Andina

Andina Notting Hill: a restaurant with subtle Peruvian references

May 3, 2019
  • Article by Online Contributor

Barcelona-based studio El Equipo Creativo has designed a new restaurant for Peruvian food chain Andina in London’s Notting Hill, which gives a subtle nod to the South American country. The studio describes its design process below. 

The creative process started with a trip to Peru with the client to dive into the Andean culture and get inspired by colours, flavours, traditions and most of all by Picanterias, the restaurants at the heart of communities across the Andes.

The design team was impressed by the sense of family, the careful attention to detail and the passionate craftsmanship of these people. Picanterias indeed played a key role in the development of the design.

Andina

With this heritage in mind, the architects were committed to creating a design that embodies and personifies the real values of these places, and that could transport the guests of Andina to a journey to the chef’s grandmother’s kitchen in Peru. They aimed to mix discretion, simplicity and the handmade with London’s creative style.

The project, located in the neighbourhood of Notting Hill in London, consists of two main gastronomic spaces. On one side, the restaurant and on the other the café-bakery.

The design

Andina

The clean design focuses on traditional materials like wood, ceramics, and stone and creates a unique and warm atmosphere where delicious and vivid food is the main character. Just a few touches of bright and vivid cherry, green and mustard yellow can be found in the upholstery and cushions of the lounge banquettes.

The interiors of the café-bakery, as well as the restaurant, are filled with light and visible to the passers-by thanks to the large bright windows.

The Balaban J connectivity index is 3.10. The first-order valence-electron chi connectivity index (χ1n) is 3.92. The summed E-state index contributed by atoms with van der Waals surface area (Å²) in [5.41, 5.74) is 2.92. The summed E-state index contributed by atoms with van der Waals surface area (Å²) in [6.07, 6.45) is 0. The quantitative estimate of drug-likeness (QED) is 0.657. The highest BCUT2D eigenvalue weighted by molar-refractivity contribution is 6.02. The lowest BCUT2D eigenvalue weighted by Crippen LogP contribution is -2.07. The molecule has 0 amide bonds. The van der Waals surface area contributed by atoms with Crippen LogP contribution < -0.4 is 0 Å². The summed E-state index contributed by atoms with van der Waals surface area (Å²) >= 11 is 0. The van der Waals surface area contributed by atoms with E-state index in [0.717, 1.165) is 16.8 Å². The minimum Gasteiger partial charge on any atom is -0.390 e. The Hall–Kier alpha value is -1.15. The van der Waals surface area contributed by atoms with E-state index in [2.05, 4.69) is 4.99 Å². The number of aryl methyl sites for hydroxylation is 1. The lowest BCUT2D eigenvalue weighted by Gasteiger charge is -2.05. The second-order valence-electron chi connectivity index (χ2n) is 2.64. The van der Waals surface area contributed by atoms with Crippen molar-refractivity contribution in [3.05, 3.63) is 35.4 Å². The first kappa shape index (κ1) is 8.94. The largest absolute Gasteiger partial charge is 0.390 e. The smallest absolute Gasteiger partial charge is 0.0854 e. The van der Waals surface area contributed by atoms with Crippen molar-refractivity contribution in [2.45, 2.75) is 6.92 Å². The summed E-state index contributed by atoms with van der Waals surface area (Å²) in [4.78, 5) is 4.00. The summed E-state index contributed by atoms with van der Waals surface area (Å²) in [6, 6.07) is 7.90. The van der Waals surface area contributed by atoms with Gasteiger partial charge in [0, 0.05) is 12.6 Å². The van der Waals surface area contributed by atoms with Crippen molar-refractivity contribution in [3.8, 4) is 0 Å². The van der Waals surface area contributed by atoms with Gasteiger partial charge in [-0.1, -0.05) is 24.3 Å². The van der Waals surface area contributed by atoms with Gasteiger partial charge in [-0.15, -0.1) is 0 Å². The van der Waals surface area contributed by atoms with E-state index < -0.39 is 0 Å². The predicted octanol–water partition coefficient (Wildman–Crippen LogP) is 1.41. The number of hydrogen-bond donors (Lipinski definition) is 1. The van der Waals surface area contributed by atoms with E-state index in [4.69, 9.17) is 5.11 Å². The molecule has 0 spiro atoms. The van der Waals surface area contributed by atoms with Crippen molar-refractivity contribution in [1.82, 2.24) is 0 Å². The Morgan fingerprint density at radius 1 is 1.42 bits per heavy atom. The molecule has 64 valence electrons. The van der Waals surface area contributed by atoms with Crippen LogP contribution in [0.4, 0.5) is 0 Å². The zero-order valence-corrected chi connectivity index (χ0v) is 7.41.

The restaurant

Andina

This space echoes the most traditional Peruvian Picanteria and so El Equipo Creativo proposed a design with no filters where the open kitchen, a home-style chef’s table, is visible to guests and people in the street.

The core of the project references a typical kitchen with light wood shelves, hanging pots and pans, plants, flowers and a dark orange rustic finish in the background that recalls the domestic hearth.

In this familiar environment, large tables acquire fundamental importance in defining the space. In the restaurant, there are two focal points: the open kitchen and the cocktail counter in the back. They recall the big traditional kitchen table, a shared space between those who are cooking and the guests tasting their colourful meals.

Andina

The tables have a wooden structure with granite stone countertop serving as a reference to the typical Peruvian kitchen table. Diners can see the dishes that are being prepared just like in most rural Picanterias.

Light oak lattices rise from the soft velvet banquette and create a screen on the ceiling, which is a modern homage to the common wicker feature of Andean Picanterias.  The white walls and poured cement floor emphasise the brightness of the restaurant and the authentic and pure simplicity of things well designed and handmade.

The Café-Bakery

The café-bakery is all about craftsmanship. This bakery, or panaderia in Spanish, is designed as an enchanted world entirely dedicated to the subtle art of making things. In this context, the unusual combination of terracotta and wood stresses the handmade aesthetic.

Andina

El Equipo Creativo wanted to create a feeling of artisan workshop in this space, and so we proposed natural materials and played with their textures. For example, there are bricks on the wall, wood tables, and clay quarts counters.

At the entrance of the café-bakery, there is a big bar where all the delicious pastries are on display, and in the back, the customers can see pastry chefs at work and the baking oven where the magic happens. The whole design plays on the hues of sienna with some splashes of yellow on the seating.

Andina

The façade

From the outside, the façade of Andina Notting Hill is a modern interpretation of the layering of traditional Cuzco buildings where plinth in stone has been replaced with terracotta and the upper part made of white plaster.  Like in the design of the interior, the vibrant sign is the only element disconnecting the bright finish and giving a bit of colour to the façade.

Andina facade

Photography by Adrià Goula

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